Nostalgia isn’t what it used to be

In the summer time when the weather is high, You can stretch right up and touch the sky… Mungo Jerry, In the Summertime, from Summer 1970. July 2013, a swelteringly hot week has made me nostalgic for the school holidays and that tune. I miss being a kid. The long days of nothing to do that became filled with so much, the feeling of freedom as it began, the rush to squeeze every last drop out of it as the days wound down.

Some of my strongest childhood memories are from summer, and although some are more than 40 years in my past, there are certain sensations that I remember clearly to this day. There were always bike jaunts. I remember the sound of the cardboard flap I snapped onto my bike spokes to sound like a revving motorbike; my summers were spent being Tarzan, we had jungles in the woods, we swung across streams hanging onto ropes of dubious provenance.

We went to the North Wales beaches, staying with Grandparents. They would get out of the car, put the folding chairs out in front of it and barely move all day, while my sister and I spent the day running between them, across the beach, into the sea and back again. The picnic was always a feast. On one visit I irritated my sister and she responded by stuffing sand into my mouth. The grains of sand took days to leave my mouth.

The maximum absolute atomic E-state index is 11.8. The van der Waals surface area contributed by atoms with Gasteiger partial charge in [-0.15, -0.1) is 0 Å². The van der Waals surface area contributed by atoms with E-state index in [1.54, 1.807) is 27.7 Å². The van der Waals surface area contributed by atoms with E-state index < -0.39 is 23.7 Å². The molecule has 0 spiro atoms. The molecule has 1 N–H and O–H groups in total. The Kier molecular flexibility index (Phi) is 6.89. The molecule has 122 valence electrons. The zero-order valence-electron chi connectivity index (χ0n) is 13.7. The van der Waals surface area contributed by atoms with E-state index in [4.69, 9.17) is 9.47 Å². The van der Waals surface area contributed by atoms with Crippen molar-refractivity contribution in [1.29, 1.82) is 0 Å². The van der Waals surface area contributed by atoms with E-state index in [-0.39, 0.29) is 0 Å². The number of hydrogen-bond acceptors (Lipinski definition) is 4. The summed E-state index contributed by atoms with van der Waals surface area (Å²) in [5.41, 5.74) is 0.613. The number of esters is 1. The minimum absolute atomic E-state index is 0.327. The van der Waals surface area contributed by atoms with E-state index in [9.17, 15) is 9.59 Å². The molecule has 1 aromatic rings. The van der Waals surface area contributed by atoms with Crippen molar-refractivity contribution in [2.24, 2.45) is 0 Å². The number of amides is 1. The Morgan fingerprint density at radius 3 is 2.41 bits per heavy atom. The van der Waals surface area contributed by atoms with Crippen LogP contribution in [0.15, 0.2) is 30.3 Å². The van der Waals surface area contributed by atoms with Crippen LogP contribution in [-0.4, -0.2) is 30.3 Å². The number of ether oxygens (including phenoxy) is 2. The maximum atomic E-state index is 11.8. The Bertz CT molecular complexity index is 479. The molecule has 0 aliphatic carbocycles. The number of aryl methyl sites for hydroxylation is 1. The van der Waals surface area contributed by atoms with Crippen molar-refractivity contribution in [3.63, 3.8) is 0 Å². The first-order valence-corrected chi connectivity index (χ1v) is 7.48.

Three years stand out. Hitting my head falling off the roundabout at Butlins in 1967, nearly drowning in Lydstep Haven in 1972 and in balmy 1976, my dad winning a bet by successfully frying an egg on our doorstep. Oh the nostalgia, it makes us a bit more human.

Nostalgia, a longing to return home, is a word that comes from the Greek nostos (to return home) and algo (pain or ache), was coined by C17th-century Swiss doctor Johannes Hofer as a label for the anxieties displayed by Swiss mercenaries fighting away from home. The Kuhreihen, simple melodies played on the horn by Swiss Alpine herdsmen, were banned because it reminded the soldiers of home, although some military doctors believed their problems were specific to the Swiss and caused by the racket of Alpine cowbells!